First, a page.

Best of Columbus 2021: Editors’ Picks for Food & Drink

A temperance turnaround, a marketing wizard, a reason to eat dirt and more

Columbus Monthly staff
Avishar Barua

Homage to the Buckeye State 

As the first Columbus chef to compete on Bravo’s Top Chef, Avishar Barua made the city proud. The highlight? When Barua won a challenge (and $10,000) by serving a Buckeye Bonbon, a nostalgic nod to his hometown. The layered dessert featured peanut butter gelato, liquid graham cracker, brown butter and a chocolate coating frozen with liquid nitrogen. Barua’s joyous reaction to his win was priceless. He may have cartwheeled his way out of the competition (literally) when he was eliminated in episode 7, but he certainly won our hearts. 

Temperance Turnaround 

Westerville continued its transformation from the Dry Capital of the World to a booze-friendly suburb. In early June, the city debuted its Designated Outdoor Refreshment Area, a roughly four-block strip of North State Street in which people can sip and stroll with alcoholic drinks. Even though drinkers are on the march in Westerville’s historic Uptown district, they still won’t be able to walk by the former headquarters of the Anti-Saloon League, one of the driving forces behind Prohibition. It’s located just south of the DORA.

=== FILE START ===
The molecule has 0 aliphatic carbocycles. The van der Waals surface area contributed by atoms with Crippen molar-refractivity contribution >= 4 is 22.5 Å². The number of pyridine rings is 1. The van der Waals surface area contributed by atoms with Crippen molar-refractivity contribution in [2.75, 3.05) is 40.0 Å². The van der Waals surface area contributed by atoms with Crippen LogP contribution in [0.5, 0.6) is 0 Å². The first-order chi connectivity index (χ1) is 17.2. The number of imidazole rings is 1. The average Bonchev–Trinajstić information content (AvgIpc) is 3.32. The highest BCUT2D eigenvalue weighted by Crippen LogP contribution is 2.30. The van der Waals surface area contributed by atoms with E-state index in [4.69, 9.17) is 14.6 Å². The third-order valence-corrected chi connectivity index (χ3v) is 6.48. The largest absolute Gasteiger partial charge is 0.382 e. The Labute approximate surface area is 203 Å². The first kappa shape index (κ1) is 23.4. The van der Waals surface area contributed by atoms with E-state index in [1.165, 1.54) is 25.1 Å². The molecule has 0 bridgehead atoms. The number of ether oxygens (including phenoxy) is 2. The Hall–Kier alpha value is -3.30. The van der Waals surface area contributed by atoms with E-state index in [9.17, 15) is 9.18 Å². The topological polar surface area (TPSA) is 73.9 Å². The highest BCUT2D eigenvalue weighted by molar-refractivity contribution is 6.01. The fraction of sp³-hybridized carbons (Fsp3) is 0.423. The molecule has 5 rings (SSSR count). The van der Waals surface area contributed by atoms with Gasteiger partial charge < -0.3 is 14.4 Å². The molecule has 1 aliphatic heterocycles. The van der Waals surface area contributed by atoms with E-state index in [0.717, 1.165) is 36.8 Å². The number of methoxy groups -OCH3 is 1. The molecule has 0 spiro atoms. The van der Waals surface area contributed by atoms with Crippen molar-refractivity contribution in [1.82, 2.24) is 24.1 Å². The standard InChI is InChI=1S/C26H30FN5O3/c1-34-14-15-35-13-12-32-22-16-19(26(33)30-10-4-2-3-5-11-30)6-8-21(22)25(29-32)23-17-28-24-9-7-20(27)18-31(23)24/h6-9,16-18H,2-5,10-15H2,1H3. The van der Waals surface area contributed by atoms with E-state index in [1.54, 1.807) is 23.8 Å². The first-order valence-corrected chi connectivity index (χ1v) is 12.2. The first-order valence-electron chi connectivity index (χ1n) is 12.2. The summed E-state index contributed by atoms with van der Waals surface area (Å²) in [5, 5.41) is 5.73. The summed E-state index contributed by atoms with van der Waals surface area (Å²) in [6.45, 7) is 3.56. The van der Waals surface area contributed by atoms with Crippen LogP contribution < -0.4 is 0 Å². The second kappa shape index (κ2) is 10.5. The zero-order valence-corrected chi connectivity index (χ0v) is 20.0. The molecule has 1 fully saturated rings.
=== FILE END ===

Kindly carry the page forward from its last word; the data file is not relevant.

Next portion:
Spencer Saylor of The Wizard of ’Za

Marketing Wizard 

In February 2020, Spencer Saylor began baking Detroit-meets-Sicilian pizzas and selling them out of his home, using Instagram to spread the word. Call it good timing or call it sheer genius, but Saylor’s “speakeasy” pizzeria, The Wizard of ’Za, took off like a tornado amid the pandemic, garnering a waitlist in the thousands. The Youngstown native turned that success into a brick-and-mortar that opened last winter at 4214 N. High St. in Clintonville. See you on the yellow brick road. 

More:Columbus Monthly’s Best of Columbus 2021

New Local Podcast for Foodies 

Ray Chmielecki launched his Spoonmob podcast last year and has already built a growing list of interviews with local and national chefs, from BJ Lieberman (Chapman’s Eat Market) to Brian Baxter (Catbird Seat in Nashville). A recruiter in the defense and intelligence space by day, Chmielecki is a self-taught podcaster and restaurant lover who often records interviews from his dining room table. The podcast’s driving ethos is simple: You’re more likely to enjoy a dining experience if you know more about the person making your food. 

We couldn’t agree more.

Log Cabin Skyscraper from Light of the Seven Matchsticks

Reason to Eat Dirt 

Hear us out: The Log Cabin Skyscraper cocktail at Worthington’s Light of Seven Matchsticks is so good, you may want to lick the cinder block it’s served on. Inspired by the woodsy taste of ingredients like Redwood Empire’s Emerald Giant Whiskey and the alpine-flavored Pasubio amaro, bar manager PJ Ford’s take on a Manhattan features a house-made dark chocolate “soil” served on the side. (We don’t recommend eating the pinecone portion of the garnish, however.)